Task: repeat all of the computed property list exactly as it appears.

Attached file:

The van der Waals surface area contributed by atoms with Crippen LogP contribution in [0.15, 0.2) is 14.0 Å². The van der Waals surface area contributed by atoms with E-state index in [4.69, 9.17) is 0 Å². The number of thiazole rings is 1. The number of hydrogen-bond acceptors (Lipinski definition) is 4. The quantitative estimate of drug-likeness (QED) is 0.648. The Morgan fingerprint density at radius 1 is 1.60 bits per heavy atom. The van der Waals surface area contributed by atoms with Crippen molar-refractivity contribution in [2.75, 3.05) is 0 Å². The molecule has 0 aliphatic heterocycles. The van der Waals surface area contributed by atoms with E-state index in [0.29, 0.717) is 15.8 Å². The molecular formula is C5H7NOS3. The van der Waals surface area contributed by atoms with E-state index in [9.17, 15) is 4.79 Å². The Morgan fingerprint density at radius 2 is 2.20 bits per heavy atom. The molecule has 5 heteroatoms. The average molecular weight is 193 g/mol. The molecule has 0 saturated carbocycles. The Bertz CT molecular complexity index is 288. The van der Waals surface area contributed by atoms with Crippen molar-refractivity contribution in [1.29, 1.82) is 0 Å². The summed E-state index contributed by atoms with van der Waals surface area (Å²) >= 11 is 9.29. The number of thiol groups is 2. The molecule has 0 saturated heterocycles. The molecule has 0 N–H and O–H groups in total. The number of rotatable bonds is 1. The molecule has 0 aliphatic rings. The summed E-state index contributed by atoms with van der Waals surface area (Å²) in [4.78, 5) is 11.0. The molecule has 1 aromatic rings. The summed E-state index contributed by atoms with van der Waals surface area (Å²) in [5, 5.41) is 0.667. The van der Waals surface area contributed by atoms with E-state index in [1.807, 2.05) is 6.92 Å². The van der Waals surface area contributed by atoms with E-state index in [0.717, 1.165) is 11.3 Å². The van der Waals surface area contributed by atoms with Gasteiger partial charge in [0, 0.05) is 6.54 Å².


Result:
The van der Waals surface area contributed by atoms with Crippen LogP contribution in [0.15, 0.2) is 14.0 Å². The van der Waals surface area contributed by atoms with E-state index in [4.69, 9.17) is 0 Å². The number of thiazole rings is 1. The number of hydrogen-bond acceptors (Lipinski definition) is 4. The quantitative estimate of drug-likeness (QED) is 0.648. The Morgan fingerprint density at radius 1 is 1.60 bits per heavy atom. The van der Waals surface area contributed by atoms with Crippen molar-refractivity contribution in [2.75, 3.05) is 0 Å². The molecule has 0 aliphatic heterocycles. The van der Waals surface area contributed by atoms with E-state index in [0.29, 0.717) is 15.8 Å². The molecular formula is C5H7NOS3. The van der Waals surface area contributed by atoms with E-state index in [9.17, 15) is 4.79 Å². The Morgan fingerprint density at radius 2 is 2.20 bits per heavy atom. The molecule has 5 heteroatoms. The average molecular weight is 193 g/mol. The molecule has 0 saturated carbocycles. The Bertz CT molecular complexity index is 288. The van der Waals surface area contributed by atoms with Crippen molar-refractivity contribution in [1.29, 1.82) is 0 Å². The summed E-state index contributed by atoms with van der Waals surface area (Å²) >= 11 is 9.29. The number of thiol groups is 2. The molecule has 0 saturated heterocycles. The molecule has 0 N–H and O–H groups in total. The number of rotatable bonds is 1. The molecule has 0 aliphatic rings. The summed E-state index contributed by atoms with van der Waals surface area (Å²) in [4.78, 5) is 11.0. The molecule has 1 aromatic rings. The summed E-state index contributed by atoms with van der Waals surface area (Å²) in [5, 5.41) is 0.667. The van der Waals surface area contributed by atoms with E-state index in [1.807, 2.05) is 6.92 Å². The van der Waals surface area contributed by atoms with E-state index in [0.717, 1.165) is 11.3 Å². The van der Waals surface area contributed by atoms with Gasteiger partial charge in [0, 0.05) is 6.54 Å².